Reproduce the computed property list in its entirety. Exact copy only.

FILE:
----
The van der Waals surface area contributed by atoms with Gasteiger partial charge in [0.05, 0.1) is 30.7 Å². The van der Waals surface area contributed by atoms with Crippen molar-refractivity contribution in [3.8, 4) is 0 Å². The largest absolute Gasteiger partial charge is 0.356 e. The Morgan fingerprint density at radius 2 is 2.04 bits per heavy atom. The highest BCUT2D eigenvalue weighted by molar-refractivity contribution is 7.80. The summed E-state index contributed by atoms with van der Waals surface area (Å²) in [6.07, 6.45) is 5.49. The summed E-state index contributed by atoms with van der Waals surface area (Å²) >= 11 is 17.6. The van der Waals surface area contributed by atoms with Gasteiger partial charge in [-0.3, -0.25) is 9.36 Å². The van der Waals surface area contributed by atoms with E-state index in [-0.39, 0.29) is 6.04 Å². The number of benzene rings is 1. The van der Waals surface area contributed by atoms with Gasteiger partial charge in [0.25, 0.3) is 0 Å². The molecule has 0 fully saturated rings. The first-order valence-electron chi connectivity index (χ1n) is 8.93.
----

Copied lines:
The van der Waals surface area contributed by atoms with Gasteiger partial charge in [0.05, 0.1) is 30.7 Å². The van der Waals surface area contributed by atoms with Crippen molar-refractivity contribution in [3.8, 4) is 0 Å². The largest absolute Gasteiger partial charge is 0.356 e. The Morgan fingerprint density at radius 2 is 2.04 bits per heavy atom. The highest BCUT2D eigenvalue weighted by molar-refractivity contribution is 7.80. The summed E-state index contributed by atoms with van der Waals surface area (Å²) in [6.07, 6.45) is 5.49. The summed E-state index contributed by atoms with van der Waals surface area (Å²) >= 11 is 17.6. The van der Waals surface area contributed by atoms with Gasteiger partial charge in [-0.3, -0.25) is 9.36 Å². The van der Waals surface area contributed by atoms with E-state index in [-0.39, 0.29) is 6.04 Å². The number of benzene rings is 1. The van der Waals surface area contributed by atoms with Gasteiger partial charge in [0.25, 0.3) is 0 Å². The molecule has 0 fully saturated rings. The first-order valence-electron chi connectivity index (χ1n) is 8.93.